Posted by Ben Harding
Going deeper underground?
The much beloved PC indie hit Terraria has finally made the jump to Xbox Live Arcade, and within the first few minutes of playing you get a sense that Re-Logic have done a good job in making the switch.
There are many titles available to the console-based mining enthusiast right now, but aside from it’s wonderful 2D stylings there are a lot of quirks to set Terraria apart from the crowd. Obviously it has the main digging, building and crafting functions as most of it counterparts, but you can throw unicorns, zombies, giant flying eyeballs and massive killer skeletons into that mix as well. Indeed, a lot of attributes within Terraria that make it feel at times more like the 2D adventure titles of old, than the time absorbing creative outlet it has the potential to be.
If co-op is your thing, then you and a up to three (offline splitscreen) or up to seven (online) players can hack away at the evil beasties and sometimes - given the astounding difficulty of some of your foes - this seems to be a necessity if you plan on staying alive. Many players will find that this is where the console version comes into it’s own. Depending on which difficulty level you’re playing on, dying will have various consequences, from losing your cash on the lower levels, to starting completely from scratch as you reach the higher end. Of course, none of this matters until you’ve decided what material you should make the west-wing of your giant, screen hogging castle out of.
While the controls are exactly what they need to be, building giant structures brick by brick can be somewhat tedious without the super-accurate cursor control you get from the PC release. Once you have put the finishing touches to building these monolithic structures, you’re also left with a lesser sense of depth and awe you would get from most building titles, mainly because the only way you can step back and appreciate your masterpiece in all it’s glory is by viewing it in the world map mode - and that doesn’t quite have the same feel to it as actually just taking a regular step back.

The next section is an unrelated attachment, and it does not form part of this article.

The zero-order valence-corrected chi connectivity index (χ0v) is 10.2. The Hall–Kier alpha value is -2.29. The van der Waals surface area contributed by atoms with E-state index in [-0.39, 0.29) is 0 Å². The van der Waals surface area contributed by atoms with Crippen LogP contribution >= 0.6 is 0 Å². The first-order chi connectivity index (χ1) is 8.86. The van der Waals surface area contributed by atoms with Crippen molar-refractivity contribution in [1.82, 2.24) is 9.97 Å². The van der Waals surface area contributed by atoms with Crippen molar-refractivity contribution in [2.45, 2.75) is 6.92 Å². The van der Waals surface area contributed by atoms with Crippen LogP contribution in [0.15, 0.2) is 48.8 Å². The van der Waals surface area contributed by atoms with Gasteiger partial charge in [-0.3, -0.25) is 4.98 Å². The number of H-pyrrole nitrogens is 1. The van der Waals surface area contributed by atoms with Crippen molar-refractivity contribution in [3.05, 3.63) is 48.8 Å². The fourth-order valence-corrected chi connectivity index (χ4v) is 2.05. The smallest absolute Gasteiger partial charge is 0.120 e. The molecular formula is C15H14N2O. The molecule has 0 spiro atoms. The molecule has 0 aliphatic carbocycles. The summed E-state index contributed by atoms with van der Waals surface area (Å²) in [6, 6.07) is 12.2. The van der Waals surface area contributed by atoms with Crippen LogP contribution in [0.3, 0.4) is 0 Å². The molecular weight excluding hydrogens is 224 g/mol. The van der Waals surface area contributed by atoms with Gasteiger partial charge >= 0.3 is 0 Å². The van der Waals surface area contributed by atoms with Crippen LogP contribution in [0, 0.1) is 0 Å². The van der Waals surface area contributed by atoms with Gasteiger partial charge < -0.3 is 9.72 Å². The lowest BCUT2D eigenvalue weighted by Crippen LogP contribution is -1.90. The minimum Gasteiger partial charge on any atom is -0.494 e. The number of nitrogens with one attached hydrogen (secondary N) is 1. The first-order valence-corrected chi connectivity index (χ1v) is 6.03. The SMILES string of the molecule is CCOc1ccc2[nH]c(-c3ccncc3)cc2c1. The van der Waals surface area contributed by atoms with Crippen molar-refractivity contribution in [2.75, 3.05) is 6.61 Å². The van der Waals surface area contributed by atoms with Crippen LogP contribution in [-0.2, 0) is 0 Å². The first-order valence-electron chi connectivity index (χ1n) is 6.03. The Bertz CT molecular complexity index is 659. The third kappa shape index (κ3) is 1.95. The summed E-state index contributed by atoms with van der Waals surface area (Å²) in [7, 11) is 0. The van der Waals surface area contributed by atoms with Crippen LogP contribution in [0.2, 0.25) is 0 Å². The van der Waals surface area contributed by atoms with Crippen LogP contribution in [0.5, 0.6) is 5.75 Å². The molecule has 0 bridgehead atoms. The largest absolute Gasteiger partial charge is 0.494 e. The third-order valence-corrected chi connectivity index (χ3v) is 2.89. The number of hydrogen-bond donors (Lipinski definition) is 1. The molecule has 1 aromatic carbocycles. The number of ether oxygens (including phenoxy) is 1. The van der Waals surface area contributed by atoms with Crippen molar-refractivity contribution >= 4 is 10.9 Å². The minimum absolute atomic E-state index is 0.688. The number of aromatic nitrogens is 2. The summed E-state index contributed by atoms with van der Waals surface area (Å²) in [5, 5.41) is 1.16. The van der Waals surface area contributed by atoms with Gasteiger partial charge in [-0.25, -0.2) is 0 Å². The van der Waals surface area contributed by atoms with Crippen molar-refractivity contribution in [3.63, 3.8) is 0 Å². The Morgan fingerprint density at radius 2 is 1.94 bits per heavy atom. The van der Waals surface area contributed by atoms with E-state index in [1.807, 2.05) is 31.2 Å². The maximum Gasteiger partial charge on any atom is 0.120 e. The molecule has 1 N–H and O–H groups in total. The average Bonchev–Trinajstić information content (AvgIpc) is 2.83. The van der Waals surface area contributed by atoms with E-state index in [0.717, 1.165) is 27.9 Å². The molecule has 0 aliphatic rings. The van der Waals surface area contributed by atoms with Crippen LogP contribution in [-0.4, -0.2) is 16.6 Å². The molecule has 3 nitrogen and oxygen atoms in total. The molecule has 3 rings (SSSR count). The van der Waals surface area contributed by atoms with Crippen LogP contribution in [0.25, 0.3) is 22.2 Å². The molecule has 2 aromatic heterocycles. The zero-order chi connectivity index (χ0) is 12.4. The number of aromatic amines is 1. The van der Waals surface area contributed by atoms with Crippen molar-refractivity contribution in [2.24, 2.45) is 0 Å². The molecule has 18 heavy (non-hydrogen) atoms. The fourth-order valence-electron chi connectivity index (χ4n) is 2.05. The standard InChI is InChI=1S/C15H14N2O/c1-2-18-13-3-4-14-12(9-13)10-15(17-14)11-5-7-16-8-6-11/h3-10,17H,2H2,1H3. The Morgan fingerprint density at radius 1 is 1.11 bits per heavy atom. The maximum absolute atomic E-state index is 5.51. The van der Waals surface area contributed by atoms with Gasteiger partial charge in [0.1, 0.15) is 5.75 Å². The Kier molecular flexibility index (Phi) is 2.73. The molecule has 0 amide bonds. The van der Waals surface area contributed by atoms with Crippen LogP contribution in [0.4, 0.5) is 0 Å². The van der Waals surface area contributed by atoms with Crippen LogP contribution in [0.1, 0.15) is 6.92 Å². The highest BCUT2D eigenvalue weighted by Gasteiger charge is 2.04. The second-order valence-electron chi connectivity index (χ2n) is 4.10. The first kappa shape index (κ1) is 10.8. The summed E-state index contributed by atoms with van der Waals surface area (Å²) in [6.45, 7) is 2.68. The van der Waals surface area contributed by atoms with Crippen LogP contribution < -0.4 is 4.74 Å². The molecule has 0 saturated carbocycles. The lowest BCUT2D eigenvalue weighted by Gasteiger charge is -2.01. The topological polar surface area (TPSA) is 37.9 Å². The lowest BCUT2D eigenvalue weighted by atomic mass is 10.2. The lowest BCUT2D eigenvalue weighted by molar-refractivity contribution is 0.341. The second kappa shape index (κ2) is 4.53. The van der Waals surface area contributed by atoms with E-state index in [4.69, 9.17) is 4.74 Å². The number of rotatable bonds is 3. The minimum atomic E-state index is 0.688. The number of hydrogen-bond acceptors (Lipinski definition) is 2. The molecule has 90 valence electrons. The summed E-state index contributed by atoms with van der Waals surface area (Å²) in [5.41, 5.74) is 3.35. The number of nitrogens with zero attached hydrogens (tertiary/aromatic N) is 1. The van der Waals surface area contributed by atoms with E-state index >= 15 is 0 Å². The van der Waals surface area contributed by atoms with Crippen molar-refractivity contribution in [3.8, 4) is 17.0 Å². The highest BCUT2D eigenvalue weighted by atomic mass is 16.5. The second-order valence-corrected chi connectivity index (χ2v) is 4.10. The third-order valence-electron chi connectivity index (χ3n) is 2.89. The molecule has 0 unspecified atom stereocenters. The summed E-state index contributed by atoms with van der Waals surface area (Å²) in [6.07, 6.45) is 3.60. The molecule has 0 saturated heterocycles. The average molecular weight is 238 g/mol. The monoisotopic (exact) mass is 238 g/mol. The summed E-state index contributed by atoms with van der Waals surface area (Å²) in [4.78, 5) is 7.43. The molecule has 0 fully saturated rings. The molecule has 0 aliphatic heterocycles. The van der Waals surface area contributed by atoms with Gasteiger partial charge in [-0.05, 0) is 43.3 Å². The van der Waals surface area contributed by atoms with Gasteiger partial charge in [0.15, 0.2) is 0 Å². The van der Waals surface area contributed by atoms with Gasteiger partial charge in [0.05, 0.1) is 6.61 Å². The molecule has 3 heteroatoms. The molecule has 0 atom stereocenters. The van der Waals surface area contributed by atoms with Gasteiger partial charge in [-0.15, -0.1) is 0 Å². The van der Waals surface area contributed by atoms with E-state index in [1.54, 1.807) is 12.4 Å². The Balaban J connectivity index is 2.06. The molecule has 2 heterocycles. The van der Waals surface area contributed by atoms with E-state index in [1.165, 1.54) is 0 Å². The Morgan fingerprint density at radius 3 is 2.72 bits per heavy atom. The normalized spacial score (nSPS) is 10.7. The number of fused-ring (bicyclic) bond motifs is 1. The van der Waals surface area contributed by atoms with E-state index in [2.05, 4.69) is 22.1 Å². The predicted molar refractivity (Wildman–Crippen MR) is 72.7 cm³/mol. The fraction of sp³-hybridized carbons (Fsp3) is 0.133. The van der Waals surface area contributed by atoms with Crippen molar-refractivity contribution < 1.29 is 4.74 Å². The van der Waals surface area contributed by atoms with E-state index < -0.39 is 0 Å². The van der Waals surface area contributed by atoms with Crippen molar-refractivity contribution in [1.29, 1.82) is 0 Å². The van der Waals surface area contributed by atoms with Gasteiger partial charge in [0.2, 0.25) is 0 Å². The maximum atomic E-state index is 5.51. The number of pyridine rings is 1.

The lack of any direction whatsoever will be offputting to some players - but this can be said of so many sandbox type games. To others, it will give them the freedom they desire to do what they want with the tools provided, be it building, mining, farming or fighting the forces of darkness. At a somewhat steep 1200 Microsoft Points though you have to work out whether Terraria is really what you’re looking for, especially when there are many fine Minecraft indie clones available for much less, if you’re a casual miner, or the official 360 version of Minecraft for the more devoted builder for only a fraction more.
Terraria is a fantastic game for those with patience and a creative streak, and you do get a lot of play for your money, but you’ll have to invest a lot of time to glean the full rewards. The styling is both eye and ear-pleasing and everything is smooth and intuitive, but a title like this has to immerse you in it’s world to keep the less persistent player interested, and unfortunately at times, it misses that mark. Good, but not essential.